Sunday, July 7, 2019

Nature: New book quite handy for hiking in Hocking Hills

July 7, 2019

NATURE
Jim McCormac

In Ohio, only Lake Erie, our inland sea and northern border, drives more tourism than the comparatively tiny Hocking Hills region. The core of the Hocking Hills is Hocking County. About 3 million visitors flock to the region each year to marvel at the incredible rock formations, cool hemlock gorges and impressive waterfalls.

The undisputed centerpiece of the Hocking Hills is Hocking Hills State Park and the popular Old Man’s Cave. This site and nearby Ash Cave and Cedar Falls are magnets for those seeking to commune with nature in perhaps the showiest scenery in the Buckeye State.

There is much more to the Hocking Hills, which extends into Hocking County’s neighboring counties. Many people might not be aware of all its hidden gems.

So I was pleased to recently receive a wonderful little guide, “Hocking Hills Day Hikes.” Author Mary Reed is a veteran hiker who is intimately familiar with the trails of the Hocking Hills, and she succinctly and clearly outlines 25 day hikes.

The book is elfin in dimension at roughly 4 by 7 inches, and for good reason. It slips neatly into your back pocket, and it will prove much more useful than your cellphone when out on the trail — especially when there is no cell service, as can be the case in this area.

A short but useful introduction covers most details that visitors would want to know, especially first-timers. As Reed notes, all of our state parks, forests, preserves, etc., have no entrance fees; Ohio is one of the few states that doesn’t charge for access. The only exception in the book is the privately owned Butterfly Ridge Conservation Center in Rockbridge. Entry to this 21-acre site is $5, and it’s well worth the five-spot for the lepidopteran education. Sixty butterfly species have been recorded along the preserve’s mile-long trail.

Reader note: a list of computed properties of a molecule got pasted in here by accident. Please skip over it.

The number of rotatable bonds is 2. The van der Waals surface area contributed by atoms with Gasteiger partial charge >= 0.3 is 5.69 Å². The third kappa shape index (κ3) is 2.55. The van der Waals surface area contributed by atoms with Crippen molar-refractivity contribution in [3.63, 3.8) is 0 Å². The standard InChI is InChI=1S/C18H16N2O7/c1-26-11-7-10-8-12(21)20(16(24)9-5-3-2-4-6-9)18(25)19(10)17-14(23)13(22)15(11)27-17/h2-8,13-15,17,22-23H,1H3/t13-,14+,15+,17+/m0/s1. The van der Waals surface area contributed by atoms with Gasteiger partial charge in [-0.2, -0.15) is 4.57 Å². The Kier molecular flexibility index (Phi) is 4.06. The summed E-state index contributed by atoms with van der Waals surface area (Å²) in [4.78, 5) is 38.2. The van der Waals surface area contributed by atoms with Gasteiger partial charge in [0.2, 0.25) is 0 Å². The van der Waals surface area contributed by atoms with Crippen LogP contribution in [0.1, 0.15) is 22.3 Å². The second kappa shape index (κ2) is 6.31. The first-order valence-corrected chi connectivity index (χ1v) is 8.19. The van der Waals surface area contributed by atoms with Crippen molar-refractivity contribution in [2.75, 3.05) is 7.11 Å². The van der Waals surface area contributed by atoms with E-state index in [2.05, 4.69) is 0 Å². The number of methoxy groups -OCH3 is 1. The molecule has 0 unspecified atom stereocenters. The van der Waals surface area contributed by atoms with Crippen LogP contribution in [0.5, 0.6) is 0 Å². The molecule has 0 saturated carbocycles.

Each site account in the book begins with basics: trail length(s), contact information, hours, dogs (yes/no), and facilities such as picnic areas, restrooms and visitor’s centers.

The meat of the book includes directions to each site, detailed on-the-ground trail directions and descriptions of interesting flora and fauna that might be encountered. A black-and-white photo of some particularly interesting aspect of the site heads the account, and a clear trail map fills one page. With this book in hand, no hiker should get lost.

My favorite section of the site accounts is the “Trail Description.” Reed includes plenty of fascinating information here, such as why Old Man’s Cave was so-named, or how Ash Cave got its moniker. In some cases she mentions the bounty of wildflowers to be seen, or the aural soundscape of pigeons gone feral and living high on wild cliffs and in the rock houses.

I highly recommend this small but info-rich book. For the price of half a tank of gas, you will have an invaluable guide to some of the best day hikes in the Midwest.

Naturalist Jim McCormac writes a column for The Dispatch on the first, third and fifth Sundays of the month. He also writes about nature at www.jimmccormac.blogspot.com.

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